Art in the News
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Newsweek recently published an opinion article that looks at the role artists could play if they had access to data and tech infrastructure to make cities more liveable: "A smart city should be designed to solve for not just infrastructure needs, but for what kind of city citizens want to live in."
For the past decade or so, there’s been a renewed emphasis on arts education. When many schools reduced or did away with extracurricular courses such as band, dance, and visual arts, one effect seen was students less engaged and less likely to hone skills such as critical thinking, collaboration and creativity.
Implicit bias and other structural impediments mean that we open fewer doors to girls, students of color and kids from low-income and rural communities. When they don’t engage deeply in STEM, we all lose. But the arts have always been a haven for the otherwise marginalized, and arts education connected to STEM can open many possible doors.
ArtsEd Tennessee is three years into an effort to become a one-stop shop for lawmakers who need perspective on whether proposed bills may adversely impact arts education. This advocacy effort is advancing through a partnership with Americans for the Arts and the CMA Foundation.
Art museums are open to visitors, but are they welcome and accessible to all? To answer this, museums are becoming more aware of solutions to make artwork available to patrons with disabilities.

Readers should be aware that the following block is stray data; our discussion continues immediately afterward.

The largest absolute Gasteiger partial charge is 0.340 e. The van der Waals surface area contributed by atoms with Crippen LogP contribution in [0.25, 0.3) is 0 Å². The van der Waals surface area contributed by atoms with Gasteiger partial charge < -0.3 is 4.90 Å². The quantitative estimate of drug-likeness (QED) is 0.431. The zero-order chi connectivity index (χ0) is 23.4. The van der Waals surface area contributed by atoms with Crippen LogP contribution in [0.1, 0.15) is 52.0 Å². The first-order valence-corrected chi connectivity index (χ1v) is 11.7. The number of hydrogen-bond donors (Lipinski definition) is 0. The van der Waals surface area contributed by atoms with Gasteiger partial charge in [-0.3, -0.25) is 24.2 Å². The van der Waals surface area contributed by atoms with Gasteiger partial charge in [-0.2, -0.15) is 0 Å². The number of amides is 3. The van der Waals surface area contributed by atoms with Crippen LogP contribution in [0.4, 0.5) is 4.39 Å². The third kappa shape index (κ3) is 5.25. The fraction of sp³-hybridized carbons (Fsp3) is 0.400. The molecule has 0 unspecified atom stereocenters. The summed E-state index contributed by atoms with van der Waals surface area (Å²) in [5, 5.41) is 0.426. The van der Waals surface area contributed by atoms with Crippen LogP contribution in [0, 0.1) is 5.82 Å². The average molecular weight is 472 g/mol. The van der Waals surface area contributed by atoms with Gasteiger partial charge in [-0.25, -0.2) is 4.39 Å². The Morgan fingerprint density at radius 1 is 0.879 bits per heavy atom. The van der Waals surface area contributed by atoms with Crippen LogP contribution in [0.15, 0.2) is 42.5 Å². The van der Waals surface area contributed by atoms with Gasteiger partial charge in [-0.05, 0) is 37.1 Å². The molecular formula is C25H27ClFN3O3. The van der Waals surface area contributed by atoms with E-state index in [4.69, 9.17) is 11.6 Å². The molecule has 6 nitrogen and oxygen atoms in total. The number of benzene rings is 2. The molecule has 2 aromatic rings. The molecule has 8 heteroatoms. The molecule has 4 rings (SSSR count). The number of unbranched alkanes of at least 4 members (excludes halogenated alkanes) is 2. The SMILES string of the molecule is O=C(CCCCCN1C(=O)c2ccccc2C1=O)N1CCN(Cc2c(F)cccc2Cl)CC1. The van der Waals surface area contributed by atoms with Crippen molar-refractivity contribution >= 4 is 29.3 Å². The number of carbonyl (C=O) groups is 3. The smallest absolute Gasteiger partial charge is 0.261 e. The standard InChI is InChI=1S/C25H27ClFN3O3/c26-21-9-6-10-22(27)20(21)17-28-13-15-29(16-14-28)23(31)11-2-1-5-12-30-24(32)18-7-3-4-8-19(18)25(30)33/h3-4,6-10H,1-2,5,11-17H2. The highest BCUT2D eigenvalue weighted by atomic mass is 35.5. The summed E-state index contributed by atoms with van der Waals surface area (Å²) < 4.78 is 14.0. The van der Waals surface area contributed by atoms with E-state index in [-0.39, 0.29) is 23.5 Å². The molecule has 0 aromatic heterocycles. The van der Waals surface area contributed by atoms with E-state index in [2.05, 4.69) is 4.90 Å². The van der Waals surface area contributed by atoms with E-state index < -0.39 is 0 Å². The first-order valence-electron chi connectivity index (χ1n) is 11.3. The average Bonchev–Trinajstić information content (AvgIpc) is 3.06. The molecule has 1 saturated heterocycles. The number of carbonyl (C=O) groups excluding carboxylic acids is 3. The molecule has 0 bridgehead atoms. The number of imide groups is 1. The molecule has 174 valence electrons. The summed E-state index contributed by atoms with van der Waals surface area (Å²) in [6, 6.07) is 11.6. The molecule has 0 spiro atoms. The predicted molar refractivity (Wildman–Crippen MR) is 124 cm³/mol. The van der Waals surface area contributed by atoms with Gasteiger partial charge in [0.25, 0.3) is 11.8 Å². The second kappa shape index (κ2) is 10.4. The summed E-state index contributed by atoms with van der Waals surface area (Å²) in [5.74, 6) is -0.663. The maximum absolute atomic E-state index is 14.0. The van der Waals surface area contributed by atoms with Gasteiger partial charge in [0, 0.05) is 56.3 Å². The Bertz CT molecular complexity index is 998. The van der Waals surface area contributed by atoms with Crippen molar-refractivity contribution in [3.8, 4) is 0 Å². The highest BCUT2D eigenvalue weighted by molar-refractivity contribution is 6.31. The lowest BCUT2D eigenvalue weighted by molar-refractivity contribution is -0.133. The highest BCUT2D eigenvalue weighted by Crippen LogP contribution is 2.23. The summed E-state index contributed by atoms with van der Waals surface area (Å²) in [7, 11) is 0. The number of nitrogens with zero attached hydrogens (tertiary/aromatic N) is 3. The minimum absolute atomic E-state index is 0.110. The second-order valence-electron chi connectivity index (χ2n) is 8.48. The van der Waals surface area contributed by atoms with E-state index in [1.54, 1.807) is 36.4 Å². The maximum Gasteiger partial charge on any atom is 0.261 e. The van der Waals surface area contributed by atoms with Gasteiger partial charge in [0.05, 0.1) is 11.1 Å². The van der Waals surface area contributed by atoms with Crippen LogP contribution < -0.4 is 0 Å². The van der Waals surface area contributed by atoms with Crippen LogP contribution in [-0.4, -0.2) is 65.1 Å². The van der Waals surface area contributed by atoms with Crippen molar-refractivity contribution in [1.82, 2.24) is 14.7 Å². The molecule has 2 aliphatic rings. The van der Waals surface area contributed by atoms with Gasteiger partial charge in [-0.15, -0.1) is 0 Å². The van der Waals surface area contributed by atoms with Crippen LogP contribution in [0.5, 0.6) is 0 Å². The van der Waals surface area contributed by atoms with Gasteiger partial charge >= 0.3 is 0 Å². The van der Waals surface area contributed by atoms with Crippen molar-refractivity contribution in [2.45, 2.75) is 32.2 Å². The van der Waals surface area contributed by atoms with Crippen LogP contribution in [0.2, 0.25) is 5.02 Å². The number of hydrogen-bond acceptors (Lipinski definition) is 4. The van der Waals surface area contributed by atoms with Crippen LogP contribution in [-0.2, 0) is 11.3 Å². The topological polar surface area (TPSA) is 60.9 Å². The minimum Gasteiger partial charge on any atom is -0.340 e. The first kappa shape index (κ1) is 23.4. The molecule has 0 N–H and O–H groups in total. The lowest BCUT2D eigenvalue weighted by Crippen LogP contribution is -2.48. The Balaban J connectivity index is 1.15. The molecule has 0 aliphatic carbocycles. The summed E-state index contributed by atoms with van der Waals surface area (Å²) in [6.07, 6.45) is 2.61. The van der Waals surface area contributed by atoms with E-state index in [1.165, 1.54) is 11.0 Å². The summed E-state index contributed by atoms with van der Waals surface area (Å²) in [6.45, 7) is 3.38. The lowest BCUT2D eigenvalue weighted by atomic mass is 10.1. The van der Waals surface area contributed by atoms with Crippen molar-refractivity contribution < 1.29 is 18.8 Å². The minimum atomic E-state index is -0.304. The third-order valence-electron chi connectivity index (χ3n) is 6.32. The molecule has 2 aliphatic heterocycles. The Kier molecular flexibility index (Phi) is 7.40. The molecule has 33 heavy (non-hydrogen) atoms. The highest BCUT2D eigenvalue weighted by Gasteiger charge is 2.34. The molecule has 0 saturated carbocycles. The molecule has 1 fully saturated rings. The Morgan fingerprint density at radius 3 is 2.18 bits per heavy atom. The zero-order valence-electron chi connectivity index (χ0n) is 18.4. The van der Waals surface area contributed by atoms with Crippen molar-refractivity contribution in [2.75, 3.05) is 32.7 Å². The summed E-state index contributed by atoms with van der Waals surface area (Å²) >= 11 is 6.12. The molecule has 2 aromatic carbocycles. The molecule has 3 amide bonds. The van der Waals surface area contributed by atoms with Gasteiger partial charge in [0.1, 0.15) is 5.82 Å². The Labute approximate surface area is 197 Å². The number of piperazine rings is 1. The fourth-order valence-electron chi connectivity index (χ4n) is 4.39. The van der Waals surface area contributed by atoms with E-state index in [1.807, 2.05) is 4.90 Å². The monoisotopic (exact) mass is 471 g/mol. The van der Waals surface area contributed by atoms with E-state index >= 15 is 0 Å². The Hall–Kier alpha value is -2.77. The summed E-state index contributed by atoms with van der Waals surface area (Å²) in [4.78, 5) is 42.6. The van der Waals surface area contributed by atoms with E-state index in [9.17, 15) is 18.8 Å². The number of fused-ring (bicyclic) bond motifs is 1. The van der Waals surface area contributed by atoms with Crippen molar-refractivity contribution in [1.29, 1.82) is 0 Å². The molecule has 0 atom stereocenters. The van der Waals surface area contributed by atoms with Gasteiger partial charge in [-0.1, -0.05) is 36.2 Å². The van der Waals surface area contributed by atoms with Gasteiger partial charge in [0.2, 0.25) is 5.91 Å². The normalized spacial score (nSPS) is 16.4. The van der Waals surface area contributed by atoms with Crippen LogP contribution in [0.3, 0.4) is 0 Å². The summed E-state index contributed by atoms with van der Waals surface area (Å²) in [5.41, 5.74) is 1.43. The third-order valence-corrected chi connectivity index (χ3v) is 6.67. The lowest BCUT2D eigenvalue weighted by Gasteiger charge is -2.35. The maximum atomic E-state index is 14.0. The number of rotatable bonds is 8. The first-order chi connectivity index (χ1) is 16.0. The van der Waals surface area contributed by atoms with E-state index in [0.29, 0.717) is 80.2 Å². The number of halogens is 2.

The awards, initiated in 2011, aim to promote the best practices of public art construction from across the world and enhance urban art and culture standards. The awards ceremony collects the world's best practices and opinions for the reference of Shanghai's development.
Though arts budgets in Philadelphia have not recovered to their pre-”doomsday levels,” every elementary and middle school in the city now has some amount of arts resources and schools with 300 students or less are given an extra $50,000 to help support the needs of their students, including arts related funding.
Music teachers in Milwaukee argue that music is a core subject on par with history and social studies, and that every student should have access to high-quality, sequential instruction — including the opportunity to read music and play an instrument — as part of a well-rounded education.
State law currently only requires high schools to provide art classes — one credit — though many local school districts have arts requirements for elementary and middle schools. A group of arts educators called the Kentucky Coalition for Arts Education is pushing for the bill, called the Arts Education Equity Act, ahead of next year’s legislative session. A similar version of the bill was proposed but never received a hearing this year.